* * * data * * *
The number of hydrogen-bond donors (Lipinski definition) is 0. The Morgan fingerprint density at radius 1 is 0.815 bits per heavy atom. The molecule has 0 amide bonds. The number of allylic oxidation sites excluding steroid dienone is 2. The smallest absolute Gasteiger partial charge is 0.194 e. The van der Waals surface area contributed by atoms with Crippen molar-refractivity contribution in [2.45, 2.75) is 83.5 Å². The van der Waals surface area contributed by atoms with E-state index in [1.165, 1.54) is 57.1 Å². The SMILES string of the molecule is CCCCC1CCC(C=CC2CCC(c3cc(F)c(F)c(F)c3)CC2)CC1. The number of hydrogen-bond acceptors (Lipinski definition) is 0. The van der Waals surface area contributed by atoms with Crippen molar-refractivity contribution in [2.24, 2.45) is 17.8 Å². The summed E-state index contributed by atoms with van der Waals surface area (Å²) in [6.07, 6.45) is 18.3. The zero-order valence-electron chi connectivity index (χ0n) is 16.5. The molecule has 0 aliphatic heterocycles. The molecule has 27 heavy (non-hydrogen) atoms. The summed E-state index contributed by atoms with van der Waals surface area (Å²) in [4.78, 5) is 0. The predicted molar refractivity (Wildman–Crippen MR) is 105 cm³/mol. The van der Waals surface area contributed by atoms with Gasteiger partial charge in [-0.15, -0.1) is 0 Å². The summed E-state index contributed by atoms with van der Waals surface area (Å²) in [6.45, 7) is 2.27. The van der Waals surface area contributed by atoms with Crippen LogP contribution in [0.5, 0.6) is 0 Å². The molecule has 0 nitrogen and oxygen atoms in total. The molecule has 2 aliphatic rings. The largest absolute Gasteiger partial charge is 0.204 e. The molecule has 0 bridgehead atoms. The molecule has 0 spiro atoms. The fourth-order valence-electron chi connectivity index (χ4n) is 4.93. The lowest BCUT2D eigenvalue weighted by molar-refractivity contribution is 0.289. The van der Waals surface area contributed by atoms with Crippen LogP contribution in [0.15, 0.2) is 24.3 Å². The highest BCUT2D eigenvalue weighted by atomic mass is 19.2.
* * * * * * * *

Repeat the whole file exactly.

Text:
The number of hydrogen-bond donors (Lipinski definition) is 0. The Morgan fingerprint density at radius 1 is 0.815 bits per heavy atom. The molecule has 0 amide bonds. The number of allylic oxidation sites excluding steroid dienone is 2. The smallest absolute Gasteiger partial charge is 0.194 e. The van der Waals surface area contributed by atoms with Crippen molar-refractivity contribution in [2.45, 2.75) is 83.5 Å². The van der Waals surface area contributed by atoms with E-state index in [1.165, 1.54) is 57.1 Å². The SMILES string of the molecule is CCCCC1CCC(C=CC2CCC(c3cc(F)c(F)c(F)c3)CC2)CC1. The number of hydrogen-bond acceptors (Lipinski definition) is 0. The van der Waals surface area contributed by atoms with Crippen molar-refractivity contribution in [2.24, 2.45) is 17.8 Å². The summed E-state index contributed by atoms with van der Waals surface area (Å²) in [6.07, 6.45) is 18.3. The zero-order valence-electron chi connectivity index (χ0n) is 16.5. The molecule has 0 aliphatic heterocycles. The molecule has 27 heavy (non-hydrogen) atoms. The summed E-state index contributed by atoms with van der Waals surface area (Å²) in [4.78, 5) is 0. The predicted molar refractivity (Wildman–Crippen MR) is 105 cm³/mol. The van der Waals surface area contributed by atoms with Gasteiger partial charge in [-0.15, -0.1) is 0 Å². The summed E-state index contributed by atoms with van der Waals surface area (Å²) in [6.45, 7) is 2.27. The van der Waals surface area contributed by atoms with Crippen LogP contribution in [0.5, 0.6) is 0 Å². The molecule has 0 nitrogen and oxygen atoms in total. The molecule has 2 aliphatic rings. The largest absolute Gasteiger partial charge is 0.204 e. The molecule has 0 bridgehead atoms. The molecule has 0 spiro atoms. The fourth-order valence-electron chi connectivity index (χ4n) is 4.93. The lowest BCUT2D eigenvalue weighted by molar-refractivity contribution is 0.289. The van der Waals surface area contributed by atoms with Crippen LogP contribution in [0.15, 0.2) is 24.3 Å². The highest BCUT2D eigenvalue weighted by atomic mass is 19.2.